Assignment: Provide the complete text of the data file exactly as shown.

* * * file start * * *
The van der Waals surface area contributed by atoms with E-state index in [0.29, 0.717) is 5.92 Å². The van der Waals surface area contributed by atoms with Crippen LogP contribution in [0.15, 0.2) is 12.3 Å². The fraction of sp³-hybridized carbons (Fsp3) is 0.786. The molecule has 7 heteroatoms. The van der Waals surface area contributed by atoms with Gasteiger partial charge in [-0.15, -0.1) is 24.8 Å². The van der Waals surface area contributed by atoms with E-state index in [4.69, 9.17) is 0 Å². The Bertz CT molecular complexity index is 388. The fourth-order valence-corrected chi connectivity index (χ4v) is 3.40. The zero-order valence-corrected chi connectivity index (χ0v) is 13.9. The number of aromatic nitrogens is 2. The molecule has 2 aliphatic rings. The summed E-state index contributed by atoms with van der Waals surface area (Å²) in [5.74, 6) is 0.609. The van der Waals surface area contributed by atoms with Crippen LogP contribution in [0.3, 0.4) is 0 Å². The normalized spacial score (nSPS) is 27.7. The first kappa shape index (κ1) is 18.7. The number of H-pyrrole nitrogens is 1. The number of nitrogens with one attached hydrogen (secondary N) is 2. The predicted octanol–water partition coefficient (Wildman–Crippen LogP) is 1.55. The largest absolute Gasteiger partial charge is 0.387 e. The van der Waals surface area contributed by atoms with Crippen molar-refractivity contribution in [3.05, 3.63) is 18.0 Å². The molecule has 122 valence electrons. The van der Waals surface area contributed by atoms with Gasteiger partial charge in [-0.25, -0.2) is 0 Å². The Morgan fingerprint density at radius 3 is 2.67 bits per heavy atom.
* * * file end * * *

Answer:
The van der Waals surface area contributed by atoms with E-state index in [0.29, 0.717) is 5.92 Å². The van der Waals surface area contributed by atoms with Crippen LogP contribution in [0.15, 0.2) is 12.3 Å². The fraction of sp³-hybridized carbons (Fsp3) is 0.786. The molecule has 7 heteroatoms. The van der Waals surface area contributed by atoms with Gasteiger partial charge in [-0.15, -0.1) is 24.8 Å². The van der Waals surface area contributed by atoms with E-state index in [4.69, 9.17) is 0 Å². The Bertz CT molecular complexity index is 388. The fourth-order valence-corrected chi connectivity index (χ4v) is 3.40. The zero-order valence-corrected chi connectivity index (χ0v) is 13.9. The number of aromatic nitrogens is 2. The molecule has 2 aliphatic rings. The summed E-state index contributed by atoms with van der Waals surface area (Å²) in [5.74, 6) is 0.609. The van der Waals surface area contributed by atoms with Crippen LogP contribution in [0.3, 0.4) is 0 Å². The normalized spacial score (nSPS) is 27.7. The first kappa shape index (κ1) is 18.7. The number of H-pyrrole nitrogens is 1. The number of nitrogens with one attached hydrogen (secondary N) is 2. The predicted octanol–water partition coefficient (Wildman–Crippen LogP) is 1.55. The largest absolute Gasteiger partial charge is 0.387 e. The van der Waals surface area contributed by atoms with Crippen molar-refractivity contribution in [3.05, 3.63) is 18.0 Å². The molecule has 122 valence electrons. The van der Waals surface area contributed by atoms with Gasteiger partial charge in [-0.25, -0.2) is 0 Å². The Morgan fingerprint density at radius 3 is 2.67 bits per heavy atom.